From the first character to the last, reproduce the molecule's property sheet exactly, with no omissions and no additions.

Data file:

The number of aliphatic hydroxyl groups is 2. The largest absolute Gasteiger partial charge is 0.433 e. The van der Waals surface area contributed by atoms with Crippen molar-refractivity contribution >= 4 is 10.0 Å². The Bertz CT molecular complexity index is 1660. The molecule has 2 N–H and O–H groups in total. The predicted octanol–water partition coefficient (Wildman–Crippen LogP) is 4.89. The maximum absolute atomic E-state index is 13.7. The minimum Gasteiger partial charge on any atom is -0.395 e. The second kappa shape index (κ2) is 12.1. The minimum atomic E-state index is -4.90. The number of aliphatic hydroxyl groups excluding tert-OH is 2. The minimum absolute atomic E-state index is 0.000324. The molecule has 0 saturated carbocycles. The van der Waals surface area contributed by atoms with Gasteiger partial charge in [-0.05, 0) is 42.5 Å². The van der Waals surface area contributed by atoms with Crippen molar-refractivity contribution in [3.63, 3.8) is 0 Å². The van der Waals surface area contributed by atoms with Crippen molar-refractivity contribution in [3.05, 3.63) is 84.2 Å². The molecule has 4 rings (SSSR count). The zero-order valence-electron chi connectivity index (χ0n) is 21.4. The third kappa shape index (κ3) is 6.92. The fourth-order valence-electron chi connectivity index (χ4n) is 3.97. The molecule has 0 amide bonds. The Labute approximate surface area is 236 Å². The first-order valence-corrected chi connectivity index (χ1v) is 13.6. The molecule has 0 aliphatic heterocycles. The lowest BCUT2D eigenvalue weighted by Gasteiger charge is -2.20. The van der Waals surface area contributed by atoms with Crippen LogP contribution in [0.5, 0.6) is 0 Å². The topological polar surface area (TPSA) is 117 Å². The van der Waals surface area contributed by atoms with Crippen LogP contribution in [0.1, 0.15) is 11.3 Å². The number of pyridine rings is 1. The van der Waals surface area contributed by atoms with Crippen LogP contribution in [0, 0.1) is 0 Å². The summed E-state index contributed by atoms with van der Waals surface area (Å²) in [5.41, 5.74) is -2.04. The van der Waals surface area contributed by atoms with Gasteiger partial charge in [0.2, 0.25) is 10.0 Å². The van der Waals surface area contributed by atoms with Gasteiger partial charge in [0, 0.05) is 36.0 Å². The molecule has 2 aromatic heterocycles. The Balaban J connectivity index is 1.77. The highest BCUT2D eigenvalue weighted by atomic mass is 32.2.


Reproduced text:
The number of aliphatic hydroxyl groups is 2. The largest absolute Gasteiger partial charge is 0.433 e. The van der Waals surface area contributed by atoms with Crippen molar-refractivity contribution >= 4 is 10.0 Å². The Bertz CT molecular complexity index is 1660. The molecule has 2 N–H and O–H groups in total. The predicted octanol–water partition coefficient (Wildman–Crippen LogP) is 4.89. The maximum absolute atomic E-state index is 13.7. The minimum Gasteiger partial charge on any atom is -0.395 e. The second kappa shape index (κ2) is 12.1. The minimum atomic E-state index is -4.90. The number of aliphatic hydroxyl groups excluding tert-OH is 2. The minimum absolute atomic E-state index is 0.000324. The molecule has 0 saturated carbocycles. The van der Waals surface area contributed by atoms with Gasteiger partial charge in [-0.05, 0) is 42.5 Å². The van der Waals surface area contributed by atoms with Crippen molar-refractivity contribution in [3.63, 3.8) is 0 Å². The van der Waals surface area contributed by atoms with Crippen molar-refractivity contribution in [3.05, 3.63) is 84.2 Å². The molecule has 4 rings (SSSR count). The zero-order valence-electron chi connectivity index (χ0n) is 21.4. The third kappa shape index (κ3) is 6.92. The fourth-order valence-electron chi connectivity index (χ4n) is 3.97. The molecule has 0 amide bonds. The Labute approximate surface area is 236 Å². The first-order valence-corrected chi connectivity index (χ1v) is 13.6. The molecule has 0 aliphatic heterocycles. The lowest BCUT2D eigenvalue weighted by Gasteiger charge is -2.20. The van der Waals surface area contributed by atoms with Crippen LogP contribution in [0.5, 0.6) is 0 Å². The topological polar surface area (TPSA) is 117 Å². The van der Waals surface area contributed by atoms with Crippen LogP contribution in [0.1, 0.15) is 11.3 Å². The number of pyridine rings is 1. The van der Waals surface area contributed by atoms with Crippen LogP contribution in [0, 0.1) is 0 Å². The summed E-state index contributed by atoms with van der Waals surface area (Å²) in [5.41, 5.74) is -2.04. The van der Waals surface area contributed by atoms with Gasteiger partial charge in [0.2, 0.25) is 10.0 Å². The van der Waals surface area contributed by atoms with Gasteiger partial charge in [0, 0.05) is 36.0 Å². The molecule has 2 aromatic heterocycles. The Balaban J connectivity index is 1.77. The highest BCUT2D eigenvalue weighted by atomic mass is 32.2.